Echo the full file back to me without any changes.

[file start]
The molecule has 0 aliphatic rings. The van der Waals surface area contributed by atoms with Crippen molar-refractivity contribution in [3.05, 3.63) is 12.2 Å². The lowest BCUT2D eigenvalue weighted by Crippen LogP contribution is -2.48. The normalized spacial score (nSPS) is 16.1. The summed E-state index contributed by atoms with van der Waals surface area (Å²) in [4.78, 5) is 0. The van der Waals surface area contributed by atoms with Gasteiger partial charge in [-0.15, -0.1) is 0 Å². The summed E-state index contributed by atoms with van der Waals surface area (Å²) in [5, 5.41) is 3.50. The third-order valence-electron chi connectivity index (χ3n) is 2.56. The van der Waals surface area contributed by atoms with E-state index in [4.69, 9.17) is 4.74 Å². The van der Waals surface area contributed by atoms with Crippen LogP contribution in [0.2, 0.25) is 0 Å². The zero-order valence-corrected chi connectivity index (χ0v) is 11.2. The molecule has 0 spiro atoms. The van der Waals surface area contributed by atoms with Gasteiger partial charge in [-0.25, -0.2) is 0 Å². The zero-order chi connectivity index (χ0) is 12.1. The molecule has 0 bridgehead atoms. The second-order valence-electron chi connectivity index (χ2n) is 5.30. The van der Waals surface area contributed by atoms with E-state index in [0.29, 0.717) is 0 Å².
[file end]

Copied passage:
The molecule has 0 aliphatic rings. The van der Waals surface area contributed by atoms with Crippen molar-refractivity contribution in [3.05, 3.63) is 12.2 Å². The lowest BCUT2D eigenvalue weighted by Crippen LogP contribution is -2.48. The normalized spacial score (nSPS) is 16.1. The summed E-state index contributed by atoms with van der Waals surface area (Å²) in [4.78, 5) is 0. The van der Waals surface area contributed by atoms with Gasteiger partial charge in [-0.15, -0.1) is 0 Å². The summed E-state index contributed by atoms with van der Waals surface area (Å²) in [5, 5.41) is 3.50. The third-order valence-electron chi connectivity index (χ3n) is 2.56. The van der Waals surface area contributed by atoms with E-state index in [4.69, 9.17) is 4.74 Å². The van der Waals surface area contributed by atoms with Crippen LogP contribution in [0.2, 0.25) is 0 Å². The zero-order valence-corrected chi connectivity index (χ0v) is 11.2. The molecule has 0 spiro atoms. The van der Waals surface area contributed by atoms with Gasteiger partial charge in [-0.25, -0.2) is 0 Å². The zero-order chi connectivity index (χ0) is 12.1. The molecule has 0 bridgehead atoms. The second-order valence-electron chi connectivity index (χ2n) is 5.30. The van der Waals surface area contributed by atoms with E-state index in [0.29, 0.717) is 0 Å².